Cannabidiol (also known as CBD and Epidiolex®) is one of the naturally-occurring cannabinoids found in the cannabis plant. It is one of some 113 identified cannabinoids in cannabis plants, accounting for up to 40% of the plant’s extract. It does not possess the same psychoactivity as tetrahydrocannabinol (THC), which is responsible for the euphoric and hallucinogenic aspects of cannabis, and is typically described as non-intoxicating. Cannabidiol can be administered by multiple routes, including by inhalation of cannabis smoke or vapor, as an aerosol spray into the cheek, and by mouth. It may be supplied as CBD oil containing only CBD as the active ingredient (i.e. no added THC or terpenes), a full-plant CBD-dominant hemp extract oil, capsules, dried cannabis, or as a prescription liquid solution. In the United States, the cannabidiol drug Epidiolex is approved by the Food and Drug Administration for the treatment of epilepsy disorders. The U.S. Drug Enforcement Administration has assigned Epidiolex a Schedule V classification, while non-Epidiolex CBD remains a Schedule I drug prohibited for any use. Cannabidiol is not scheduled under any United Nations drug control treaties. Subjective effects include anxiety suppression, muscle relaxation, and pain relief. Cannabidiol is generally well-tolerated with a good safety profile.However, it may have the potential to cause adverse drug-drug interactions. As a result, it is advised to use harm reduction practices if using this substance.
Cannabis contains more than 400 different chemical compounds, of which 61 are considered cannabinoids, a class of compounds that act upon endogenous cannabinoid receptors of the body. CBD accounts for up to 41% of the plant’s extract. Cannabis produces CBD-carboxylic acid through the same metabolic pathway as THC, until the next to last step, where CBDA synthase performs catalysis instead of THCA synthase. At room temperature, cannabidiol is a colorless crystalline solid. It is practically insoluble in water.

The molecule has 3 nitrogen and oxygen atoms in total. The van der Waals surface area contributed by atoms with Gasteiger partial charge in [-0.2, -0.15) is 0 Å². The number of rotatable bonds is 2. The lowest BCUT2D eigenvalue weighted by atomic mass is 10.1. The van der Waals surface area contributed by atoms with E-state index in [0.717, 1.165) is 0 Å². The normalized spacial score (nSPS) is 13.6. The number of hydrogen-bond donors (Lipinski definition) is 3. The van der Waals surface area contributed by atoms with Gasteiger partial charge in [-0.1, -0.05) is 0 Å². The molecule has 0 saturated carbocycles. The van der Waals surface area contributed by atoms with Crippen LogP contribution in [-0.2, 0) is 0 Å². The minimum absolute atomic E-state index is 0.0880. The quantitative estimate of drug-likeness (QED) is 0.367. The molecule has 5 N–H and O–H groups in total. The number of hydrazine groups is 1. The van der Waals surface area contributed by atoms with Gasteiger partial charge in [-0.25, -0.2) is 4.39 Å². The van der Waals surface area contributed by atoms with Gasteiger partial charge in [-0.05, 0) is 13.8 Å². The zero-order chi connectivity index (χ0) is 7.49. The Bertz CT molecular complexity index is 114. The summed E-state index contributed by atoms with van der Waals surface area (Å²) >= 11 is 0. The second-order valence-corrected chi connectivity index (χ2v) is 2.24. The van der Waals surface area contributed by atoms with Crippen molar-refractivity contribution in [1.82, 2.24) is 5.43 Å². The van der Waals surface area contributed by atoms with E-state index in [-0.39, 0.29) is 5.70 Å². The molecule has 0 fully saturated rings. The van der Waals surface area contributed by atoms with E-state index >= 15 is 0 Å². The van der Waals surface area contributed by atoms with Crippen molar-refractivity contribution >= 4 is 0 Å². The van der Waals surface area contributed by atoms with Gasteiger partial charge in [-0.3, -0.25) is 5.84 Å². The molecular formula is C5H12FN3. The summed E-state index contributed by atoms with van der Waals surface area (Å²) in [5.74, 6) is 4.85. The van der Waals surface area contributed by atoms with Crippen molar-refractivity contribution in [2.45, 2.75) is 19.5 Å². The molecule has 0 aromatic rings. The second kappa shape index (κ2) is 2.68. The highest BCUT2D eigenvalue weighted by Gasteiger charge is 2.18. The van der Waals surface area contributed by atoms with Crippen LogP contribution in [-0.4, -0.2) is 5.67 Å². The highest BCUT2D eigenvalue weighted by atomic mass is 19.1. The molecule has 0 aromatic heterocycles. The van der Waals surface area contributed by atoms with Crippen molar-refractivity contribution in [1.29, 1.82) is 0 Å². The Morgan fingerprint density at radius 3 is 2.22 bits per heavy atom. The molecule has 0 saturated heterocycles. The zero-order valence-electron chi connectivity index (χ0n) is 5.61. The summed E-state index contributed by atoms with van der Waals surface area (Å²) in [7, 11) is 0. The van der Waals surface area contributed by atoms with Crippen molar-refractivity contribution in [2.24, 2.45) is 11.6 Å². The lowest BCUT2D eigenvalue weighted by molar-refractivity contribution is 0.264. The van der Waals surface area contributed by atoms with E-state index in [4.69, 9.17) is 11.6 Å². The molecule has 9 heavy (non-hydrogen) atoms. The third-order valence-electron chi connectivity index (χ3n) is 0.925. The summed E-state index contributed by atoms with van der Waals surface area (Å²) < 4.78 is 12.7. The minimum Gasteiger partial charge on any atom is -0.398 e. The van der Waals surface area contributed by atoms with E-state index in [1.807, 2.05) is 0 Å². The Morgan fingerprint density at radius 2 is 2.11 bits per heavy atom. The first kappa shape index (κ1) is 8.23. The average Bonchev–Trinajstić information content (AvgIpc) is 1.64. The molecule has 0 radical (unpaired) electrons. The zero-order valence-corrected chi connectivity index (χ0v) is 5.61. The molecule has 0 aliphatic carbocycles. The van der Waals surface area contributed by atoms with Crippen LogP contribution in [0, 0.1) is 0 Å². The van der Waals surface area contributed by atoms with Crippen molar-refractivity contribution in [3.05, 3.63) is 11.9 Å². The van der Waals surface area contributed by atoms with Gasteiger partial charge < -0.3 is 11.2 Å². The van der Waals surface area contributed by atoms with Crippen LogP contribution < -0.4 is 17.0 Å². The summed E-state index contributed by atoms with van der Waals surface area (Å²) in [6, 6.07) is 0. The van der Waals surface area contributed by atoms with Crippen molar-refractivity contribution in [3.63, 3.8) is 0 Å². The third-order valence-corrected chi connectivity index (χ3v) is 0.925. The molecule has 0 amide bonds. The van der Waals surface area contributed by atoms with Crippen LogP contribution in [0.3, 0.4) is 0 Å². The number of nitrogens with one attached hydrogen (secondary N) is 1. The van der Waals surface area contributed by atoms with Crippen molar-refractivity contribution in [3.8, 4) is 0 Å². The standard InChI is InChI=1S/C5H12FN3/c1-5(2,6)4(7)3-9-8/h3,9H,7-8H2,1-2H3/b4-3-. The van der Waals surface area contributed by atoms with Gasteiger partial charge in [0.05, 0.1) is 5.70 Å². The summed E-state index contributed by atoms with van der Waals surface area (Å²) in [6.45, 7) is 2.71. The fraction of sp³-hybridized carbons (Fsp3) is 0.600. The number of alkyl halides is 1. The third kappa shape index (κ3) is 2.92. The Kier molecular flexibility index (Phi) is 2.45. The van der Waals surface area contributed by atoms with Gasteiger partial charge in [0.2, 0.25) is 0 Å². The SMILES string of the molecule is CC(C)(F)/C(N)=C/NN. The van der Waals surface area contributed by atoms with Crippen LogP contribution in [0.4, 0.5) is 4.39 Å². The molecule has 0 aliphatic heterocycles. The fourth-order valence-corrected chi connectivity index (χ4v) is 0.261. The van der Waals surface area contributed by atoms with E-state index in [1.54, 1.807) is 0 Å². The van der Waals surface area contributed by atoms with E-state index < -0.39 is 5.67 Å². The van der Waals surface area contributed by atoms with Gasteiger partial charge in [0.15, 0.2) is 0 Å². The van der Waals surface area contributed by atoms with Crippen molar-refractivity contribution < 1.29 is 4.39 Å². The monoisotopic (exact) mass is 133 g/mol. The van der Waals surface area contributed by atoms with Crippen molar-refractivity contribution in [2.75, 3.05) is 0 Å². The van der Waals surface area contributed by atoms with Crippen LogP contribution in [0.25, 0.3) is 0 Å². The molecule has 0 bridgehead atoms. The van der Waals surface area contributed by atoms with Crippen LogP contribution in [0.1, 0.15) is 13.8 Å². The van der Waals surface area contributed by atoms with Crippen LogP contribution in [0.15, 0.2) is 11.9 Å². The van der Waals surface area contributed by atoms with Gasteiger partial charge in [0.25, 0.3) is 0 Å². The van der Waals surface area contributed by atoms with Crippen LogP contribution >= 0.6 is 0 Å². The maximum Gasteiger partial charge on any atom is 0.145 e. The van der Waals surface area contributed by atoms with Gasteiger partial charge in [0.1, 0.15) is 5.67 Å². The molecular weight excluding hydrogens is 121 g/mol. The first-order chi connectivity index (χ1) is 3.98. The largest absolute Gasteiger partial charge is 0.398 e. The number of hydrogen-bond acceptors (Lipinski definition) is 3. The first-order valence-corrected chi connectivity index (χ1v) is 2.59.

The exact mechanism of action of CBD and THC is not currently fully understood. However, it is known that CBD acts on cannabinoid (CB) receptors of the endocannabinoid system, which are found in numerous areas of the body, including the peripheral and central nervous systems (such as the brain)). The endocannabinoid system regulates many physiological responses of the body including pain, memory, appetite, and mood. More specifically, CB1 receptors can be found within the pain pathways of the brain and spinal cord where they may affect CBD-induced analgesia and anxiolysis, and CB2 receptors have an effect on immune cells, where they may affect CBD-induced anti-inflammatory processes. CBD has been shown to act as a negative allosteric modulator of the cannabinoid CB1 receptor, the most abundant G-Protein Coupled Receptor (GPCR) in the body. Allosteric modulators differ from receptor agonists in that they alter the activity of the receptor by binding to a functionally distinct binding site rather than directly to the receptor. In addition to the well-known activity on CB1 and CB2 receptors, there is further evidence that CBD also activates 5-HT1A/2A/3A serotonergic and TRPV1–2 vanilloid receptors, antagonizes alpha-1 adrenergic and µ-opioid receptors, inhibits synaptosomal uptake of noradrenaline, dopamine, serotonin and gamma-aminobutyric acid (GABA), and cellular uptake of anandamide, acts on mitochondria Ca2+ stores, blocks low-voltage-activated (T-type) Ca2+ channels, stimulates activity of the inhibitory glycine-receptor, and inhibits activity of fatty amide hydrolase (FAAH). The oral bioavailability of CBD is 13 to 19%, while its bioavailability via inhalation is 11 to 45% (mean 31%). The elimination half-life of CBD is 18–32 hours. Cannabidiol is metabolized in the liver and intestines by enzymes CYP2C19 and CYP3A4, and UGT1A7, UGT1A9, and UGT2B7 isoforms.